The question of how much land does a horse need is one that has been asked throughout the years by everyone who wants to own a horse. The simple answer that they need about an acre per horse to roam freely and forage if you want them to have a healthy diet and digestive tract. However, there are also times when you need more or less of free roam areas and this is where it can get a little trickier.
The Grass Quality
If you have a horse and he is on one acre of land that is filled with weeds and dirt patches, that horse will need other areas to graze naturally. If you have an acre that is filled with high quality forage, you may be able to support more than one horse on it. Horses do not graze at all times. They simply wander around and pick out the best things to eat.
This means they need grasses such as Kentucky bluegrass, orchardgrass, reed canary grass, smooth bromegrass, cocksfoot, and Timothy in the cooler weather months. Even Legumes have the ability to keep horses happy and healthy.
Crabgrass along with pearl millet grass as your summer mix. They also enjoy rye grass and sheep’s parsley. You will need to reseed occasionally, but planting grasses that regrow each season will help you to avoid this. It will also help you to have two or more acres divided up for grazing and letting the previous fields grow.
The best way to supplement your horse’s natural grazing is use hay. However, you should avoid cattle hay which is cheap quality. Cows are able to eat junk foods because their bodies can weed out the stuff that has no nutritional value. Horses are not able to do this.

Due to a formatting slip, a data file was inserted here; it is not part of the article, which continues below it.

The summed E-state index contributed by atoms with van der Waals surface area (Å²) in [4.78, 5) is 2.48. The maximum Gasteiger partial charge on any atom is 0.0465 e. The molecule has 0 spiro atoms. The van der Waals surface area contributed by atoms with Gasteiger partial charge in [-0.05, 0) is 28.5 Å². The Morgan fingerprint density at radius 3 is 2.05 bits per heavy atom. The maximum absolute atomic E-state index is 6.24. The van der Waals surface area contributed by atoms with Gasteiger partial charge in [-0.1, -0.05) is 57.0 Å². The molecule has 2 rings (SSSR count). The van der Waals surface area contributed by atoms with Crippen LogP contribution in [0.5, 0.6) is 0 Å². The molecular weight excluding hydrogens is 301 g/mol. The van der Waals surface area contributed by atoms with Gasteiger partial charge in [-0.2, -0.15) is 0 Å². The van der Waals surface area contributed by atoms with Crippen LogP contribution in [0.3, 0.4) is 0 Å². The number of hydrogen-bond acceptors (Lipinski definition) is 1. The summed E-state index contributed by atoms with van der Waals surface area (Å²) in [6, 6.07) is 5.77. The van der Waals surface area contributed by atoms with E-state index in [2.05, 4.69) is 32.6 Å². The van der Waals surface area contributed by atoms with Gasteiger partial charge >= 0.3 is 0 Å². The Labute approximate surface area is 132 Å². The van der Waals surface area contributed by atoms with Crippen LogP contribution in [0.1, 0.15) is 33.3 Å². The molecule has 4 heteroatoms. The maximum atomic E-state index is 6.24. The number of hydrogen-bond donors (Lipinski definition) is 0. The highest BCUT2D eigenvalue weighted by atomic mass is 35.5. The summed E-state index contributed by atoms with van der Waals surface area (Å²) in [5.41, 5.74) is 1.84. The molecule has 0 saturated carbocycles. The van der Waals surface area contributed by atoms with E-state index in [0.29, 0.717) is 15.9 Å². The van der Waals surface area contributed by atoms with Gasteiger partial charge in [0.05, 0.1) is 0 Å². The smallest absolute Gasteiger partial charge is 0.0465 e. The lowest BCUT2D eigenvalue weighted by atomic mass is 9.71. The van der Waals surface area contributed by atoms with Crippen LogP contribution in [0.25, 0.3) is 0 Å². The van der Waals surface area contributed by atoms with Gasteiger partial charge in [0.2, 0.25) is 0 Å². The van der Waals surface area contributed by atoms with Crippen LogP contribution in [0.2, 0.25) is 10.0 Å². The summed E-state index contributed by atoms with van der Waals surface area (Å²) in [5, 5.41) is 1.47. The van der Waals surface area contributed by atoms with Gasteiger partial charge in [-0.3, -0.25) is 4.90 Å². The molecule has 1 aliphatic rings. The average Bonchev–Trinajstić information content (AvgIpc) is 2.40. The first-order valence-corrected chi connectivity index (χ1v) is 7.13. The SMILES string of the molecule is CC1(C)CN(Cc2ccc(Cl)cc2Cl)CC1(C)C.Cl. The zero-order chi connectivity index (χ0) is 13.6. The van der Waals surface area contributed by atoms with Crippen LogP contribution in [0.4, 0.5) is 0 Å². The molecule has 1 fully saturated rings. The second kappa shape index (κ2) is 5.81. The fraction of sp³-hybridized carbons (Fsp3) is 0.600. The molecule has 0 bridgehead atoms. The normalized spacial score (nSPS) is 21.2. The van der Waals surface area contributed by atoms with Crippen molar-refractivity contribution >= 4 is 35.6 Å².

When choosing hay, meadow hay that has a lot of leafy grasses and clover will be best for your horse. If it is stalky and have developed mature seedheads it has already missed its peak nutritional value stage. It should have been harvested during a time when it is not going to rain before you can put it away also. That is why some people choose to bale it after it peaks, so that it does not get wet beforehand.
Either way, the appearance of weeds in your hay bale is bad. You are not buying weeds. The color should be a pale green to golden color. If it is brown, it was most likely left out in the rain while drying, which could mean that there is mold inside of it. This can be tested by the weight as well. Fully dried hay, is lighter than water-filled potentially molded hay. You will also be able to tell its quality by the smell, which should be sweet and pleasant to your nose.
Feeding the Pregnant Mare
Your pregnant mare should have about 10-12 percent protein, but overall she will not need to consume more foods until later in the pregnancy, provided the field she is in and the food quality you supplement with is healthy. She should also be healthy or you may need to increase her foods.
During the last trimester is when she will need the most protein and the largest amounts of digestible energy sources. You may even want to bump her up to 12-14 percent protein. You should resist the urge to feed her more than this amount. The energy is important during this time as well because during the winter months, when most mares are in their final trimester, they will burn more energy trying to stay warm. Other nutrients that count include vitamins such as A, D, E, and K. They also need the B vitamin class and calcium to ensure that they stay healthy, and that their foal is healthy as well.